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Coming up, it's Lightning Fill In The Blank. But first, it's the game where you have to listen for the rhyme. If you'd like to play on air, call or leave a message at 1-888-WAIT-WAIT. That's 1-888-924-8924. You can click the contact us link on our website. That's waitwait.npr.org. There, you can find out about attending our weekly live shows back at the Chase Bank Auditorium in Chicago and our upcoming show in Cleveland, Ohio, on December 8. Hey, Cleveland.


ALONZO BODDEN: They're going to remember you.

SAGAL: We, Cleveland, are your consolation prize.



ANDREW MITCHELL: Hello. This is Andrew Mitchell from Buffalo, N.Y.

SAGAL: Buffalo, N.Y.? Finally, a place I've heard of. What do you do there in beautiful Buffalo?

MITCHELL: I work for a Tim Horton franchise.

SAGAL: Tim Horton's?


SAGAL: Now, Tim Horton's, of course, is the Canadian doughnut chain. Last decade they've been trying to come into America. What makes Tim Horton's special?

MITCHELL: Just incredible coffee, 100 percent arabica beans. And great donuts, bagels and other baked goods.

SAGAL: Mr. Horton is holding a gun to your head right now.


SAGAL: Well, welcome to the show, Andrew. Bill Kurtis is going to read you three news-related limericks with the last word or phrase missing from each. If you can fill in that last word or phrase correctly on two of the limericks, you'll be a big winner. Are you ready to play?

MITCHELL: I am, sir.

SAGAL: Here we go. Here is your first limerick.

BILL KURTIS: Those blue pills just get in the way. Do it wrong and they wreck the whole day. With his handy inhaler, there's less chance of failure. Yes, Viagra now comes into a...



SAGAL: Medically, you're correct. But it does not rhyme with day and way.

MITCHELL: Oh, wait. It comes in a spray.


SAGAL: Yes, a spray.


SAGAL: Forget about swallowing little blue pills. Now you can just spray a Viagra equivalent in your mouth. You'll know it's working when you can't close your mouth because your tongue is starting to get excited.


SAGAL: (Slurring words) Hey, sexy, let's do the nasty.

PETER GROSZ: Is it a breath spray? I thought it's nasal spray when you said spray.

GROSZ: No, it's apparently it's - scientists in Taiwan, they say it's a breath spray. And it's the same effect of Viagra. But unlike Viagra, it works in seconds, which is great news for men with ED, as Bob Dole called it, and the women who love them. The only problem is the spray only comes in sour cream and onion flavor for some reason.


ROXANNE ROBERTS: And if you have allergies and you, like, all of a sudden you think you've got your inhaler and you go foop (ph).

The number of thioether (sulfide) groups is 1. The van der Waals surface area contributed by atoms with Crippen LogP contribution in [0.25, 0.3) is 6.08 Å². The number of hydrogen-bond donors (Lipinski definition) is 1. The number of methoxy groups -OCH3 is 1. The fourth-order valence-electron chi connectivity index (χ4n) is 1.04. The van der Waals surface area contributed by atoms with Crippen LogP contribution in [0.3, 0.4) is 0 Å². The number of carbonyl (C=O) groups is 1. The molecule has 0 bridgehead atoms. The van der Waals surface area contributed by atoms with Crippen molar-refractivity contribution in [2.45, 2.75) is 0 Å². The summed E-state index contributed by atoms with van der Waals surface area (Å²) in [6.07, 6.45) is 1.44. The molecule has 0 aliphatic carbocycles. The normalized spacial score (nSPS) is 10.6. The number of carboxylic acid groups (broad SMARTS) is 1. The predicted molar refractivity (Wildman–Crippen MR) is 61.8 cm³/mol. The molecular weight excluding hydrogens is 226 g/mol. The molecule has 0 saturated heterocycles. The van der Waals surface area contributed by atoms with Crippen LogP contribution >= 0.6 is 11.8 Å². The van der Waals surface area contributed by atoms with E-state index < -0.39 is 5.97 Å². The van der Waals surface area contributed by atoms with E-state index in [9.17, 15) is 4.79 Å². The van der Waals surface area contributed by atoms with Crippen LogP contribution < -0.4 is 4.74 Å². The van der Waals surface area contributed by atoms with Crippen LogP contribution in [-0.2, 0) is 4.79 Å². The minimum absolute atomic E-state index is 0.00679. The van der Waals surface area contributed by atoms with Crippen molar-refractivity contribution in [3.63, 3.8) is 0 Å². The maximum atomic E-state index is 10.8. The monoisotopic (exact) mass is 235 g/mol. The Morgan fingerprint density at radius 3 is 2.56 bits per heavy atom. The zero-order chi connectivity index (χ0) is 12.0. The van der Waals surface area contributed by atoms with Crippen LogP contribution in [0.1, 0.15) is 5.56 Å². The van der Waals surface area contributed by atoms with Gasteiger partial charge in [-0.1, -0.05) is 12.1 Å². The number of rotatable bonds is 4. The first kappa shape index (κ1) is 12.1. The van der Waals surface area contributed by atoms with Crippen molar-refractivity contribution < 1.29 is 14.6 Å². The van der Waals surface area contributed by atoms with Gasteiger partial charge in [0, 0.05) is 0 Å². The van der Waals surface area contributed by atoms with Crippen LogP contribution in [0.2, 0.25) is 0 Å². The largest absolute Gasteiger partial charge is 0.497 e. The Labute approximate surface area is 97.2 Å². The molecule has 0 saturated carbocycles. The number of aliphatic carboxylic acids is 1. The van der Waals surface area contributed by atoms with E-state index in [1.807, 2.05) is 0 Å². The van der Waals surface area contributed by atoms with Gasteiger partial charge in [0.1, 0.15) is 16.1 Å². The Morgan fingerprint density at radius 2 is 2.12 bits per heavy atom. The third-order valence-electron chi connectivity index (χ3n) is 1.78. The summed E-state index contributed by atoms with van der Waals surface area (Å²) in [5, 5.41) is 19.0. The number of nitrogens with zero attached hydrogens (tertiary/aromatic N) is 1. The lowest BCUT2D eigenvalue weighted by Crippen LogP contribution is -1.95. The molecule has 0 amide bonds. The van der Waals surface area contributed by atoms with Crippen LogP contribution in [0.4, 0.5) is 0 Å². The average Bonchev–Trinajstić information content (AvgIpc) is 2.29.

BODDEN: Yeah, I...

SAGAL: I don't know, it's terrible though. You grab the wrong inhaler, the next thing you know, you're flying back from the table. It's like, whoa.


GROSZ: I have a friend who actually did think he was taking a sleeping pill and took a Viagra.

SAGAL: Really?

GROSZ: He did not fall asleep.


GROSZ: That is the end of - that's the short version of that story.


SAGAL: Here - here's your next limerick.

KURTIS: The voices say that I'm not wanted. But the rent's low, so I'm undaunted. Since I'm saying the most when my roommates a ghost, I have an app that finds homes that are...

MITCHELL: Haunted.


SAGAL: Yes, haunted very good.


SAGAL: Spacious.hk is a new real estate site for young people looking to buy cheap homes in Hong Kong. Unlike other sites, all the homes on Spacious are for sale because the previous owner recently died. It's like Zillow for goths.


SAGAL: And the reason this is important is because in Chinese culture, places where people who died are very unlucky. People don't want them. So it's a way to find, quickly, cheap housing. And not only does it list the building and the neighborhood and the price, it lists the cause of death. While that may seem gruesome, it's actually a great selling point. If the person - the prior owner died of great schools, and overdose of natural light and newly refinished wood floors.

GROSZ: It would actually be great if you moved into a place were like a very efficient house keeper died here. And she's not done with her business.


SAGAL: Here, Andrew, is your - here is your last limerick.


KURTIS: The bomb sensing tool won't get skittish. It sounds just as made up as quidditch. As security screen, use our dark, leafy green. For explosives are sensed by our...


KURTIS: It's a hard one, I know. I know. I know...

SAGAL: It is indeed.

MITCHELL: The leafy green, lettuce?

SAGAL: Yes, a kind of leafy green, but one that rhymes with skittish.

MITCHELL: Sorry, that was nerves. It's spinach.

MITCHELL: Of course, it's spinach. Yes.


SAGAL: Yes. And it was nerves. I know how it gets. Spinach - researchers at MIT have engineered a new kind of spinach that wilts in the presence of explosives. This will be a huge benefit to areas that have, you know, landmine fields. And will cause a lot of false alarms where people are bad at growing spinach. The spinach is grown with special fluorescent nanoparticles in its leaves that react to the presence of explosives in the groundwater. Once detected, the leaves wilt. It's a great way to find out if your garden has landmines. Go out there, dig a lot of holes...


SAGAL: ...Plant spinach. Remember to hoe and weed regularly. And if three months later your spinach wilts, you know there were mines.


SAGAL: Bill, how did Andrew do on our quiz?

KURTIS: With a little help from Popeye, Andrew got them all right.



SAGAL: Well done, Andrew. Congratulations. It's good to talk to you.

MITCHELL: Thank you very much.

(SOUNDBITE OF R.E.M. SONG, "GARDENING AT NIGHT") Transcript provided by NPR, Copyright NPR.